Dan Ariely was a burn victim with 70% of his body covered in burns. He had to stay in a hospital for three years, dealing with the pain of renewing bandages. The nurses would always do the pull fast method when it came to burn victims. The pain that Dan felt made him wonder what was actually better, but because he was a patient, and the nurses believed they were doing it the right way, his suggestion was never taken seriously. Well, this stayed with him even after he got out of the hospital. He really wanted to know, so when he was in university, he started to look further into the question by conducting experiments. One of his first experiments was him gathering volunteers and crunching their fingers in vice grips. He would test in all kinds of ways; high intensity with low duration, low intensity with longer duration, breaks, no breaks, and so on. Soon, his experiments were being noticed and the university started to fund them. He began using sound, electric shocks, and pain suits to up the amount of pain and to get clearer results. In the end, he found his answer to the band-aid question. His results showed that if the nurses had peeled the bandages off slowly over a long period of time, it would have been less painful. If they had started with his head, where the most pain occurred, it would benefit him more in the long run, and that if he had been given breaks to recover from the pain that he would have been more comfortable. The fact that the nurses thought they were doing the right thing lead him to another question, a question which goes directly into why we cheat.
Dan became interested in our minds and cheating when ENRON came on the scene. His question lead him to more experiments and tests; these ones being a lot less painful. He started out with a quiz of 20 math questions that needed to be solved, but couldn't be done in the time provided. For each question a person got right they earned a dollar. The average amount handed out was $4. Bit by bit, Dan raised the temptation to cheat. Now, they could shred their papers after they were finished and tell him how many they got correct. The average was now $7 per person. With each experiment, he found that a lot of people cheated, but only a little bit. He started to wonder why that is and found that there were two main forces that compelled people to cheat. One was if they benefited from the cheating and their image of themselves stayed the same, then it was okay to cheat. Another experiment he conducted, to go further into the topic, was a choice between reciting the ten commandments or remembering ten books you had read in high school. He found that the people who chose to recite the Ten Commandments didn't cheat. It wasn't necessarily that this person was religious that made them not cheat, it was the fact that the Ten Commandments reminded them of their own moral codes, and thus, lead them to be honest. Dan conducted many other experiments, each time raising the amount of money and the temptation to cheat. He was getting the same result: a lot of people cheated, but only a little bit. So, he decided to take a different approach. Instead of giving people the money first hand, he gave them the choice to either take the money or to be given a token, which could be traded in for the money, for the amount of correct answers they told him they had. He found that many of the people took the token, even though it was only one step away from being changed into money. He theorizes that people do this because it is the step in between token and money that makes them feel good about themselves, even though they are cheating, because they're not getting the money first thing. The second force that compels people to cheat is the social element. His experiment consisted of all university students of the same school, an actor, and two sweatshirts. He had the actor wear both sweatshirts on different occasions. The one sweatshirt represented the school where all the students went, and the other was of another university in the same area. Everybody was handed the amount of money you would get for all the questions, and asked that they give the extra money back after. The actor, wearing the sweatshirt representing the students, stood up after about a minute saying they were done. The experiment instructor told them they could leave. The students saw that one of "them" had cheated and gotten away with it, and also made them think that because one of "them" had done this that it was acceptable if they did it. Needless to say, most if not all present, cheated. When the actor wore the sweatshirt with the different university on it, the students in the room saw how that student represented their own school and felt that they should represent theirs better. The result being that no one cheated.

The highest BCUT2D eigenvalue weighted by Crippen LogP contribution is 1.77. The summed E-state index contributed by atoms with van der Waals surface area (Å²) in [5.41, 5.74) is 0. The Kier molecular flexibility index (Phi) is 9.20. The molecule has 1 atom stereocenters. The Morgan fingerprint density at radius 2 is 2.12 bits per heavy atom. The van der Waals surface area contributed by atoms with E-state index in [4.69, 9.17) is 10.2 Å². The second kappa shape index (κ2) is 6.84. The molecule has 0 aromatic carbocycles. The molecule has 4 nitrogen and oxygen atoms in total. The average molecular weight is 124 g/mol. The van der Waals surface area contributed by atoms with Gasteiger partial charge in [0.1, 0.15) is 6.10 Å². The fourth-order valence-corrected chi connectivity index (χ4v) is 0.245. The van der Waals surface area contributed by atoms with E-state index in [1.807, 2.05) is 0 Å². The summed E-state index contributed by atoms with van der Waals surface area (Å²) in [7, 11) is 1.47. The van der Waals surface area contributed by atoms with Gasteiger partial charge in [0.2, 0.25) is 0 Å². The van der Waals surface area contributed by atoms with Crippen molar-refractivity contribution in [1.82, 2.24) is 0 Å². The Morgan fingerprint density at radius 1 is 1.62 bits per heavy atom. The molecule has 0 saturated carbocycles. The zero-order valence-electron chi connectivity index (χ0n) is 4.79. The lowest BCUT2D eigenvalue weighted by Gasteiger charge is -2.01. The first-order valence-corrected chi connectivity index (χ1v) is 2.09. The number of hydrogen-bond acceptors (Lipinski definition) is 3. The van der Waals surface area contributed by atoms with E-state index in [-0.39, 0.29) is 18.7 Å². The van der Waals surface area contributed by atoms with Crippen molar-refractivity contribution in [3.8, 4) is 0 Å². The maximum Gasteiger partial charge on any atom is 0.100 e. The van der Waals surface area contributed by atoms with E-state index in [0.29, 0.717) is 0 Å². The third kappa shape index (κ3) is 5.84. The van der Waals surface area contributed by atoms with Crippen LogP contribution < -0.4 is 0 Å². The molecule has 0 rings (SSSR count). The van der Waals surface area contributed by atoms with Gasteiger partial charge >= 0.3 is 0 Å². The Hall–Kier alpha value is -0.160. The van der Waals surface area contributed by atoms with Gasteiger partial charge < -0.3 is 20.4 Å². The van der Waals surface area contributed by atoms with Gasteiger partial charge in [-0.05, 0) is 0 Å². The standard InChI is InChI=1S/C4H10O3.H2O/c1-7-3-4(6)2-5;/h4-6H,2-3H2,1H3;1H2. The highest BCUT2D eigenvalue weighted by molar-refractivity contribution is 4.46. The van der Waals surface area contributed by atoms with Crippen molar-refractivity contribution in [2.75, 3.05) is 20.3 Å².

Dan Ariely presents a very good argument on the topic that our moral code is buggy. He demonstrates his understanding of the topic through the excessive experiments that he has conducted, and the results that come from them. He uses humour throughout his talk to keep his audience engaged while he is talking about the facts/results that are presented. He connects with his audience through his own experiences concerning the bandage question, and his interesting studies concerning our moral codes in general. When more and more proof is presented, one becomes more and more persuaded by what is being said. Dan has all the proof, results, and experience from his experiments to make us believe what he is presenting to us. Dan Ariely is able to present a topic he is interested in and is able to present it to us in a manner that gets us interested too.
The topic that Dan presents is one many have pondered about, but have not reached too many concise conclusions. He is able to capture the audience's attention, and present the facts to us in an enjoyable and entertaining manner. I would recommend this video because it includes a good speaker, it presents facts that could be interesting to everyone, and gives an entertaining twist to where pain is concerned. Dan Ariely clearly proves that we all have a buggy moral code.